In Commonwealth v. Stokes, supra, we found no entrapment existed in a case where appellant sold heroin to an undercover agent. However, there the facts showed the officer had merely provided appellant with a market for the drugs by letting the appellant know he was interested in buying some heroin, and had never importuned appellant to make a sale.

Hence, Stokes reaffirmed the position, which was held in Pennsylvania prior to the enactment of section 313, that mere opportunity does not constitute entrapment. See also Commonwealth v. Tami, 309 Pa.Super. 341, 455 A.2d 641 (1982). We have also stated that "artifice and stratagem are legitimate tactics that may be employed by law enforcement officials to detect and combat crime." Commonwealth v. Lee, 262 Pa.Super. 218, 396 A.2d 724 (1978).

In light of all this, and under the facts of this case, we are convinced that the methods employed by the Commonwealth constitute entrapment as a matter of law. The Commonwealth, acting through Trooper Hammond, pursued a long term, persistent course of persuasion and inducement aimed at luring appellant into delivering marijuana to Hammond. The use of a young, blonde female to coax a middle age male, after months of kissing and socializing, into committing a minor crime is not police conduct which presents the "mere opportunity" to commit a crime. As this case clearly shows, opportunity and inducement are two separate consequences of police activity. The latter occurred here.

Furthermore, this is not a case like Manley where the police were unaware of the importuning of a government agent (often an informant) involved in the investigation. *345 Not only was Trooper Hammond obviously aware of her actions and of appellant's interaction with her, she also admitted to suspecting the effect her conduct was having on appellant, i.e., romantic or sexual desires.[13]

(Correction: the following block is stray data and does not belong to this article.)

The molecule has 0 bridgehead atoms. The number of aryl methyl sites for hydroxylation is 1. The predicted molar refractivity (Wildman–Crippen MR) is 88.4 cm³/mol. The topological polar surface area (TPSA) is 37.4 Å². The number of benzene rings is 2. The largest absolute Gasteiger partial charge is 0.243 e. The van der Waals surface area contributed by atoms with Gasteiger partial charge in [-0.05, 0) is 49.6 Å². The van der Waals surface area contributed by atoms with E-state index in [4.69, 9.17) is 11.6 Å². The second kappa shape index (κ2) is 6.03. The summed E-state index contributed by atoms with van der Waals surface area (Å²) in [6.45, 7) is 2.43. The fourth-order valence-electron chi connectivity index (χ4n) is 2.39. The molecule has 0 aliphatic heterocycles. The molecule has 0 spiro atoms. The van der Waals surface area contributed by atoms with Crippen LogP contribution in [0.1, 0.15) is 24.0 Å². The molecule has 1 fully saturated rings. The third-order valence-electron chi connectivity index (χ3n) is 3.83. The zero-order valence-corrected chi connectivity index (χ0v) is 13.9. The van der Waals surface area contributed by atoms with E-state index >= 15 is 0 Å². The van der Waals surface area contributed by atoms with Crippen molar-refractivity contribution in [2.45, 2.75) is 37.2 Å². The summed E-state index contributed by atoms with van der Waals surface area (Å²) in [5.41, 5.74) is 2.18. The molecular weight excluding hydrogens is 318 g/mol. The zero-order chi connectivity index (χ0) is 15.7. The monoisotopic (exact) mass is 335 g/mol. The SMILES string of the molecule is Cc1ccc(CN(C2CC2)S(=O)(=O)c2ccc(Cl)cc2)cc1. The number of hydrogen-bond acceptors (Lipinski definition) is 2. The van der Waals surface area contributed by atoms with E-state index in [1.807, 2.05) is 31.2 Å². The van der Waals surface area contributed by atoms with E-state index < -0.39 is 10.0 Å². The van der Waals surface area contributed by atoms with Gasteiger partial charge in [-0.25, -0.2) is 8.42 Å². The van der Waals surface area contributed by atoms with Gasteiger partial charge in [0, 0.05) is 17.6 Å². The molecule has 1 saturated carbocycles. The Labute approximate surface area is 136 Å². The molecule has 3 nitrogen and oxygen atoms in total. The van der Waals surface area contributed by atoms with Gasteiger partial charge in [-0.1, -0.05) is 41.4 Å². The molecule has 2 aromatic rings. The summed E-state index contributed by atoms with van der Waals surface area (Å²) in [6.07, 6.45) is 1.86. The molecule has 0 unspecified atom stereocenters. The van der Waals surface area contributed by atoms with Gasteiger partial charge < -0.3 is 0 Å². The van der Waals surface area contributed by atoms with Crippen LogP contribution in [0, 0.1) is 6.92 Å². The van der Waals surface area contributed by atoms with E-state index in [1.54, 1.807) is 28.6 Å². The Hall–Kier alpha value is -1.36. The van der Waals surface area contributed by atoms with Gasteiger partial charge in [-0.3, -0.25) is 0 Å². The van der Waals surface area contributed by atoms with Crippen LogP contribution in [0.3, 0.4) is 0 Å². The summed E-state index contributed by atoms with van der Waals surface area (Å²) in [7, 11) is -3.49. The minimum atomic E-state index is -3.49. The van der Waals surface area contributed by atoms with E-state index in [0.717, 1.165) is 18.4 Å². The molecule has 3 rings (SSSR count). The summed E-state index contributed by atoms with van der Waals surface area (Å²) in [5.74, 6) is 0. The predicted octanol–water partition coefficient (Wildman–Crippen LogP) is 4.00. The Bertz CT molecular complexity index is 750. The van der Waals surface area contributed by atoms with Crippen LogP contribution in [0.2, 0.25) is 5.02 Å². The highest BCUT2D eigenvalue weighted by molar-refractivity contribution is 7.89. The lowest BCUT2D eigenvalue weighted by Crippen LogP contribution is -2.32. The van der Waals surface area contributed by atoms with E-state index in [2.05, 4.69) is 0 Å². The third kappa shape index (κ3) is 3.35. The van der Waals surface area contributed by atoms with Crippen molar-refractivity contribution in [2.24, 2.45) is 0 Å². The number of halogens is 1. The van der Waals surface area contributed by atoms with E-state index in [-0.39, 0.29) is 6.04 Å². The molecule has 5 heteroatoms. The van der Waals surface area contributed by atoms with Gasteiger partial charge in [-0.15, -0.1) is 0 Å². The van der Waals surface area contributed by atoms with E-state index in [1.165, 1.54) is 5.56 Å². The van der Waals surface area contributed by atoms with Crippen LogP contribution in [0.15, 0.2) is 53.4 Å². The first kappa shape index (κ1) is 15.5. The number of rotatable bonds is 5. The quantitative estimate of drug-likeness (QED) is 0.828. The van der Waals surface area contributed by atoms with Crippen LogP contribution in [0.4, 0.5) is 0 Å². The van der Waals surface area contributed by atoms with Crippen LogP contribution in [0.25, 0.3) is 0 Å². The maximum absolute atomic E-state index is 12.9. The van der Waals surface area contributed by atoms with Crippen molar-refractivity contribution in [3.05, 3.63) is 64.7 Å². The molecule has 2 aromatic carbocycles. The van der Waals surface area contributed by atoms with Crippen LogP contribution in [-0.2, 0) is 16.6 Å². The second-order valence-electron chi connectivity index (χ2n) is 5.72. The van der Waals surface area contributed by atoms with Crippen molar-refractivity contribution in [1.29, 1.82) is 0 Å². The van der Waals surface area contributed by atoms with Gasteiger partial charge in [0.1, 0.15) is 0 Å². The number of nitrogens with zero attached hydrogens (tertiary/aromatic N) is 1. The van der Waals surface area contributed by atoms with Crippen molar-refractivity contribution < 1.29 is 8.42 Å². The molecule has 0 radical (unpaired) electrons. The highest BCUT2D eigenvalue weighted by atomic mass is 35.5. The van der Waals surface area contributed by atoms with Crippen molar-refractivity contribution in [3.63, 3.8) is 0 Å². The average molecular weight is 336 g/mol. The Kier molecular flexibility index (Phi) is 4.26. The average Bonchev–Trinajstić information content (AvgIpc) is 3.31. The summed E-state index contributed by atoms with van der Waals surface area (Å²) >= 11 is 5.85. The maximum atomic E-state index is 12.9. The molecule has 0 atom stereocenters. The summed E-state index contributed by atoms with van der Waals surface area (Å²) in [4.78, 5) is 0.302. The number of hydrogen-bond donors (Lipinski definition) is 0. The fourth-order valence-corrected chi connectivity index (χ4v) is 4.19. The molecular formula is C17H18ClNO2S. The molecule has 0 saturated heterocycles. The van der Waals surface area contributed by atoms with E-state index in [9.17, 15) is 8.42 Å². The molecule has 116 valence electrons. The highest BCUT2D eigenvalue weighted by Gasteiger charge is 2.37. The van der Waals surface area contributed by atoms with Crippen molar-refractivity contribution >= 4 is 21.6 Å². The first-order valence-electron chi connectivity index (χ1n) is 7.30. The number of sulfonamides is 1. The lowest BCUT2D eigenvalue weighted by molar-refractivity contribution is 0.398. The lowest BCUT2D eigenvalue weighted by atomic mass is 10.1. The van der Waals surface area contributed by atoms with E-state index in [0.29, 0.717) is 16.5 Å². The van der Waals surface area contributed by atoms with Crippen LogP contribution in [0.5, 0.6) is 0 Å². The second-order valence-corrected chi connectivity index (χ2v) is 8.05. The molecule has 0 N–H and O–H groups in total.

We are satisfied that appellant has successfully invoked the defense of entrapment by proving "by a preponderance of evidence that his conduct occurred in response to an entrapment." 18 Pa.C.S. § 313(b). This burden was clearly met by the unconflicting testimony of both appellant and Trooper Hammond. See, Commonwealth v. Berrigan, supra, 234 Pa.Super. at 381, 343 A.2d at 361 (Hoffman, J., opinion in support of reversal) (testimony of government informant sufficient to meet defendant's burden).

The law enforcement authorities clearly strayed beyond the limits of acceptable practice in this case. We cannot sanction methods of inducement such as this, which lure otherwise law-abiding citizens into crime. Here the appellant has conceded his guilt, as he must when the entrapment defense is invoked under the objective test. Commonwealth v. Jones, supra, 242 Pa.Super. at 314, 363 A.2d at 1286. However, it is the Commonwealth that is guilty of the greater evil of playing an ignoble part. Sherman v. United States, supra, 356 U.S. at 380, 78 S. Ct. at 824 (Frankfurter, J., concurring).

Judgment of sentence is reversed.

WICKERSHAM, J., files dissenting opinion.

WICKERSHAM, Judge, dissenting:

I would affirm on the opinion of the Cumberland County Court en banc by Honorable Harold E. Sheely, P.J.

NOTES

[1] 35 Pa.C.S. § 780-113(a)(31).

[2] 18 Pa.C.S. § 903.

[3] It is not clear from the record why this investigation was ever started. Trooper Hammond's testimony simply states there were "accusations" regarding the appellant.

[4] Trooper Hammond testified appellant repeatedly told her the Oliver Plunkett was the bar where drugs could easily be gotten after closing time. Despite appellant's constant requests that she meet him there after midnight, and despite her apparent familiarity with the bar, Hammond never went to the tavern with appellant.

[5] The record discloses no attempt by the state police to verify whether there was in fact marijuana in appellant's locker, and further, it appears uncontradicted on the record that during his tenure as a police officer, appellant had never even made a drug arrest.

[6] Her testimony was as follows:

A. When I left, he would come out and he would say, well, good night. And he would give me a kiss good night.

Q. Did you get the feeling at that time that there was something more that interested him than the discussions about partying?

A. I can't say that I know what was going through his mind. I can only draw some sort of a conclusion.